Fearless football forecast: Who’s hot, who’s ... eh!
Most often, preseason football scrimmages can be deceiving and hardly a gauge for what to expect from a team when the pads start popping for real.
But to the trained eye, they can reveal some hidden strengths and weaknesses and serve as an aid to forecast how the season will unfold.
With that in mind, the Clarion Herald makes its fearless (and some might say mindless) order of things to come in districts in which schools in the Archdiocese of New Orleans reside:
Enter the Catholic League, or District 9-5A:
1. Archbishop Rummel – The reigning champion for the past two years has several things going that its Westbank rival Archbishop Shaw enjoyed in the 1980s and most of the next decade: a winning atmosphere that perpetuates itself.
The Raiders also have the best quarterback in the district in junior Chase Fourcade, and a defense that while somewhat banged up to start the season still will be stifling.
The early schedule is a challenge: nearby road games against East St. John and Hahnville and then coming home to face 5A champion Acadiana, before venturing off to Baton Rouge for Catholic High and ending up in Dutchtown. That grind should serve to prepare the Raiders for Catholic League play.
2. Jesuit – When Coach Wayde Keiser decided to retire a month ago, he left a full cupboard of talent for his staff and new head coach Mark Songy to continue to shape.
The Blue Jays also have a talented QB in senior Trey Laforge, who is in the mold of record-setting graduate Tanner Lee. Throw in a trio of experienced ball carriers in Charles Jackson, Malcolm Ben and Chris Mills, and the district’s No. 1 tight end, Foster Moreau, and you have the makings of a title contender.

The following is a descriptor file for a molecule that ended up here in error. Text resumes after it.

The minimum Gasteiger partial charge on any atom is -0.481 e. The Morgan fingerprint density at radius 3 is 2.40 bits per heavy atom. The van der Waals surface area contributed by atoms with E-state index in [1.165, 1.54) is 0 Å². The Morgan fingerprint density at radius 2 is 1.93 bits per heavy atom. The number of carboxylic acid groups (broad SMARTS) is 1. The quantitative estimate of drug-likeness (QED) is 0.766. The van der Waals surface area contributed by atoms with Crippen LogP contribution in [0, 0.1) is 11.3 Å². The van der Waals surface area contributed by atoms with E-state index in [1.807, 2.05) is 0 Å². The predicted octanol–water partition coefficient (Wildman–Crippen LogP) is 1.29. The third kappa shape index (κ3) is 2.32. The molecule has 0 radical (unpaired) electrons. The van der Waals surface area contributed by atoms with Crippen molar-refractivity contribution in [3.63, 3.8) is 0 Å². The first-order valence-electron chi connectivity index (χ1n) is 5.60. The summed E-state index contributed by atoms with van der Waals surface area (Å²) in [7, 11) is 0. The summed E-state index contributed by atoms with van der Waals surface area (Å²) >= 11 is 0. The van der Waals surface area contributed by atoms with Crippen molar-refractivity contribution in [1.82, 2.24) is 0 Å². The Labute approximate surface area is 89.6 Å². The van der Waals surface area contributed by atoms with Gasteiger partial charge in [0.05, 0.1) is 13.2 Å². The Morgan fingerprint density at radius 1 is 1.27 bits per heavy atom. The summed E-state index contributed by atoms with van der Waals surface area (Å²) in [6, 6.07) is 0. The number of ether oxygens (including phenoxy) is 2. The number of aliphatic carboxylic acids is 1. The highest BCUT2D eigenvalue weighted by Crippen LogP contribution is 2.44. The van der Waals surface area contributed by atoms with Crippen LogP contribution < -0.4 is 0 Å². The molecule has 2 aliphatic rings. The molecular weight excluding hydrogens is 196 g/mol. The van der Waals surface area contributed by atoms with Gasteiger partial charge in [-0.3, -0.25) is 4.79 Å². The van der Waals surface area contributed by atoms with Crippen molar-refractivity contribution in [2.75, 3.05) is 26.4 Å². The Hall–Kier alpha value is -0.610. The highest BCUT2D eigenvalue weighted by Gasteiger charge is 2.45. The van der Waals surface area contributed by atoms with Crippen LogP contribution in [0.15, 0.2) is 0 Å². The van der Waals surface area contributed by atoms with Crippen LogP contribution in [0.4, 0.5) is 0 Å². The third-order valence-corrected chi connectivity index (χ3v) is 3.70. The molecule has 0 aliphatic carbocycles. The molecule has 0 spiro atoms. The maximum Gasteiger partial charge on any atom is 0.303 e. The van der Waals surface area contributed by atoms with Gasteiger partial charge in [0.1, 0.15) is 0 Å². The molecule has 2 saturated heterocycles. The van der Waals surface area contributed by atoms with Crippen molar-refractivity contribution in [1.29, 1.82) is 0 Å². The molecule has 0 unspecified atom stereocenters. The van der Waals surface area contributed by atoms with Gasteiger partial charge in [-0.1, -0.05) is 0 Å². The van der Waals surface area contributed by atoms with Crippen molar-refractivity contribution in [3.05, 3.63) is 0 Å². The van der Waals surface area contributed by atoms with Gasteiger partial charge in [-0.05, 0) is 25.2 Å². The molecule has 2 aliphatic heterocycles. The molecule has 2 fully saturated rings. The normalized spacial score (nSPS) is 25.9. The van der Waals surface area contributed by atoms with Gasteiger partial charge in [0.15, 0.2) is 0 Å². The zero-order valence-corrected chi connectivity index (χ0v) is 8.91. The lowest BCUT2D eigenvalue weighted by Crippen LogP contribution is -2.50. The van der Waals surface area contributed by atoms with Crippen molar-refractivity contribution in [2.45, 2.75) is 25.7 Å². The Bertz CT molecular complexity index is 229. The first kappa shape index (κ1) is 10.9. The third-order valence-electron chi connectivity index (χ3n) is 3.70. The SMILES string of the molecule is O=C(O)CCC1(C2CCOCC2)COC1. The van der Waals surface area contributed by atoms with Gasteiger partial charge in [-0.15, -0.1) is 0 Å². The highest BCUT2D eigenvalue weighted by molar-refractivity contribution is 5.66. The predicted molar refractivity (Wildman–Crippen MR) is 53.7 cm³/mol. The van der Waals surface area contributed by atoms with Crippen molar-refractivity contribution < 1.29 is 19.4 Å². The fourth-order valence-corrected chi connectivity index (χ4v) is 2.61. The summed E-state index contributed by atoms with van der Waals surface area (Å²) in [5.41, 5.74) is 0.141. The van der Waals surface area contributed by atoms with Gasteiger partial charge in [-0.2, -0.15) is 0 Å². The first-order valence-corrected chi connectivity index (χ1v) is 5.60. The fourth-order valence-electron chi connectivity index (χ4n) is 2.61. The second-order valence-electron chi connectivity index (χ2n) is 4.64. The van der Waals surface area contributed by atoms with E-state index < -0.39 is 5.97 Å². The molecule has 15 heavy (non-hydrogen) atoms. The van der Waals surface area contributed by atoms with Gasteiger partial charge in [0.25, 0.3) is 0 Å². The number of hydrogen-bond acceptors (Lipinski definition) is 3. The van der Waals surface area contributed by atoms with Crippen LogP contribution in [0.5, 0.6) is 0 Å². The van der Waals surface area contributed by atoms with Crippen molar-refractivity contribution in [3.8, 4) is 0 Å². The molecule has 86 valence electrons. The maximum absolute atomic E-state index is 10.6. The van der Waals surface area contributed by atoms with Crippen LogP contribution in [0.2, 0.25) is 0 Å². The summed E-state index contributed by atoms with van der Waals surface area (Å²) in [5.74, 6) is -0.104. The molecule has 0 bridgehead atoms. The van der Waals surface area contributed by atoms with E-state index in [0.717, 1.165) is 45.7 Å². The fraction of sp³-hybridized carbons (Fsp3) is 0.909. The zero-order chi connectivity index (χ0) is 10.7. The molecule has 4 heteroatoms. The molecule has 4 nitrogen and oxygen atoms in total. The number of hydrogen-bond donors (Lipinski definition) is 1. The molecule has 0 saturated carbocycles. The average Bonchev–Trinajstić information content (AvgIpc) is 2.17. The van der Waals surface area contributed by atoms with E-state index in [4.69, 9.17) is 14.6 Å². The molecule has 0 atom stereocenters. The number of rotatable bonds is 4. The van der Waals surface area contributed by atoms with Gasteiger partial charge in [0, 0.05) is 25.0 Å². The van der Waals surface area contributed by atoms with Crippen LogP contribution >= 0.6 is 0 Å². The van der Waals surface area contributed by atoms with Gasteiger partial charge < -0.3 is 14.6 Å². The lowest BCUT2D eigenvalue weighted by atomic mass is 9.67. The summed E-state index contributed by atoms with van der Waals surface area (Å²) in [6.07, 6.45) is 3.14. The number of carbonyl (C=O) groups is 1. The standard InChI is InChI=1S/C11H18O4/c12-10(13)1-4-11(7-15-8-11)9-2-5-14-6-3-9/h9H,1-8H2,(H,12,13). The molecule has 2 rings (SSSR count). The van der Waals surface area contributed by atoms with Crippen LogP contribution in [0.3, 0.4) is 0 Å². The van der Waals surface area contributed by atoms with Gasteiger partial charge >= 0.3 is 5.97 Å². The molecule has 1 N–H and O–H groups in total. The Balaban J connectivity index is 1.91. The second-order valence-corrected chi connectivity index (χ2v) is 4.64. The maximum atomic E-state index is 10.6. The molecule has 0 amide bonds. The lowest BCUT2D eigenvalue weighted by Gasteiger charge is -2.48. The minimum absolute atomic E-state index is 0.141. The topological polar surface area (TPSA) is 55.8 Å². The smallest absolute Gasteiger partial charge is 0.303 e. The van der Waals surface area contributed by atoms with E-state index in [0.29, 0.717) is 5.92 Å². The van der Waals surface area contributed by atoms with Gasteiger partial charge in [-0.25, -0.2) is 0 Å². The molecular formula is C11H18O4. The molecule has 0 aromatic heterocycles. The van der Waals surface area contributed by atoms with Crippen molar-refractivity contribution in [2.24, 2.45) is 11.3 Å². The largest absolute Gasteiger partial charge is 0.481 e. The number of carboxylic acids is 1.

Both offensive and defensive lines are also quite capable.
3. Brother Martin – This will be a pivotal year for the Crusaders. With the maturation of their once-young players, they should be more competitive this year. It may not show at first by having to play five of their six pre-district games on the road against difficult competition.
Martin will certainly have a potent running game (it always has) behind the legs of senior Jared West and junior-eligible Bruce Jordan-Swilling, who will see much playing time at linebacker. A recently adopted son of former Saints linebacker Pat Swilling, Bruce will share the ’backer zone with veteran Jonathan Parker.
The ’Saders will have one of the district’s larger lines as well. The question is, how well will the offense move the ball by air?